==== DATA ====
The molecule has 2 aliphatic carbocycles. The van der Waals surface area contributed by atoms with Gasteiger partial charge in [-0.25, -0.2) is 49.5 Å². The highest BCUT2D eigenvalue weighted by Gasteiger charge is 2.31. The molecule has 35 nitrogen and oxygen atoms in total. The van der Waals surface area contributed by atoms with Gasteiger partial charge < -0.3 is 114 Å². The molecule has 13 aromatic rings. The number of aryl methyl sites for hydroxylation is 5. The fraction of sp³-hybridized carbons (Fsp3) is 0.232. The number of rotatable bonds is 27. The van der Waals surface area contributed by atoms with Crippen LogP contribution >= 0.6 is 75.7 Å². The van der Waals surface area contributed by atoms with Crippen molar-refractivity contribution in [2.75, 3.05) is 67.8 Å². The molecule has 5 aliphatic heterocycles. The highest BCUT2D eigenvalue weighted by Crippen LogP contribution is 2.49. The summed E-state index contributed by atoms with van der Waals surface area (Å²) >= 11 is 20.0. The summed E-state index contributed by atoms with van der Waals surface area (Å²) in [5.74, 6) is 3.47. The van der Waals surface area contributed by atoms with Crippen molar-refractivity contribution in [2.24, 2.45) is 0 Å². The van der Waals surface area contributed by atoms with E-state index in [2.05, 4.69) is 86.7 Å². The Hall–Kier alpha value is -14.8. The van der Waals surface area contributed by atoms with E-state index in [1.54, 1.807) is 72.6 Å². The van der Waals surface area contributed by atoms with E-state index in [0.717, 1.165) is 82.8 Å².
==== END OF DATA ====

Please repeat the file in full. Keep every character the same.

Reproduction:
The molecule has 2 aliphatic carbocycles. The van der Waals surface area contributed by atoms with Gasteiger partial charge in [-0.25, -0.2) is 49.5 Å². The highest BCUT2D eigenvalue weighted by Gasteiger charge is 2.31. The molecule has 35 nitrogen and oxygen atoms in total. The van der Waals surface area contributed by atoms with Gasteiger partial charge < -0.3 is 114 Å². The molecule has 13 aromatic rings. The number of aryl methyl sites for hydroxylation is 5. The fraction of sp³-hybridized carbons (Fsp3) is 0.232. The number of rotatable bonds is 27. The van der Waals surface area contributed by atoms with Crippen LogP contribution >= 0.6 is 75.7 Å². The van der Waals surface area contributed by atoms with Crippen molar-refractivity contribution in [2.75, 3.05) is 67.8 Å². The molecule has 5 aliphatic heterocycles. The highest BCUT2D eigenvalue weighted by Crippen LogP contribution is 2.49. The summed E-state index contributed by atoms with van der Waals surface area (Å²) >= 11 is 20.0. The summed E-state index contributed by atoms with van der Waals surface area (Å²) in [5.74, 6) is 3.47. The van der Waals surface area contributed by atoms with Crippen molar-refractivity contribution in [2.24, 2.45) is 0 Å². The van der Waals surface area contributed by atoms with E-state index in [2.05, 4.69) is 86.7 Å². The Hall–Kier alpha value is -14.8. The van der Waals surface area contributed by atoms with E-state index in [1.54, 1.807) is 72.6 Å². The van der Waals surface area contributed by atoms with E-state index in [0.717, 1.165) is 82.8 Å².